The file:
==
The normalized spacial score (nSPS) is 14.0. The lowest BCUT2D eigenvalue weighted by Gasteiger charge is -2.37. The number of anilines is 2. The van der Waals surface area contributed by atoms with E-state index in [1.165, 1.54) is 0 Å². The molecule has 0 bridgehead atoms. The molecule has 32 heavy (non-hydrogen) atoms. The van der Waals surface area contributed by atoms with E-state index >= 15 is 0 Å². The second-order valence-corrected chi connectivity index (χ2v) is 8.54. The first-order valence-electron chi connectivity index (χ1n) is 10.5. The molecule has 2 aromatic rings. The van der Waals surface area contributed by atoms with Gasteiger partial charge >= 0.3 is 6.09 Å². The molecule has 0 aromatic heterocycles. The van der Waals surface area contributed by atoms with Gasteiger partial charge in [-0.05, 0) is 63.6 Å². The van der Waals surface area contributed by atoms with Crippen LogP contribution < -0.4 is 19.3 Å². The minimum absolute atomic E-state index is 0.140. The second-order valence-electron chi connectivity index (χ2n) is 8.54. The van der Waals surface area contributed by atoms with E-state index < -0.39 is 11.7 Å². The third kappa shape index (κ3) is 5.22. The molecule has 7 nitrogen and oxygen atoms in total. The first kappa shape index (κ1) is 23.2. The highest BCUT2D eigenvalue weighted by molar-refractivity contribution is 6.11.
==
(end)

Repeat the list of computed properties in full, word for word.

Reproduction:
The normalized spacial score (nSPS) is 14.0. The lowest BCUT2D eigenvalue weighted by Gasteiger charge is -2.37. The number of anilines is 2. The van der Waals surface area contributed by atoms with E-state index in [1.165, 1.54) is 0 Å². The molecule has 0 bridgehead atoms. The molecule has 32 heavy (non-hydrogen) atoms. The van der Waals surface area contributed by atoms with E-state index >= 15 is 0 Å². The second-order valence-corrected chi connectivity index (χ2v) is 8.54. The first-order valence-electron chi connectivity index (χ1n) is 10.5. The molecule has 2 aromatic rings. The van der Waals surface area contributed by atoms with Gasteiger partial charge >= 0.3 is 6.09 Å². The molecule has 0 aromatic heterocycles. The van der Waals surface area contributed by atoms with Gasteiger partial charge in [-0.05, 0) is 63.6 Å². The van der Waals surface area contributed by atoms with Crippen LogP contribution < -0.4 is 19.3 Å². The minimum absolute atomic E-state index is 0.140. The second-order valence-electron chi connectivity index (χ2n) is 8.54. The van der Waals surface area contributed by atoms with E-state index < -0.39 is 11.7 Å². The third kappa shape index (κ3) is 5.22. The molecule has 7 nitrogen and oxygen atoms in total. The first kappa shape index (κ1) is 23.2. The highest BCUT2D eigenvalue weighted by molar-refractivity contribution is 6.11.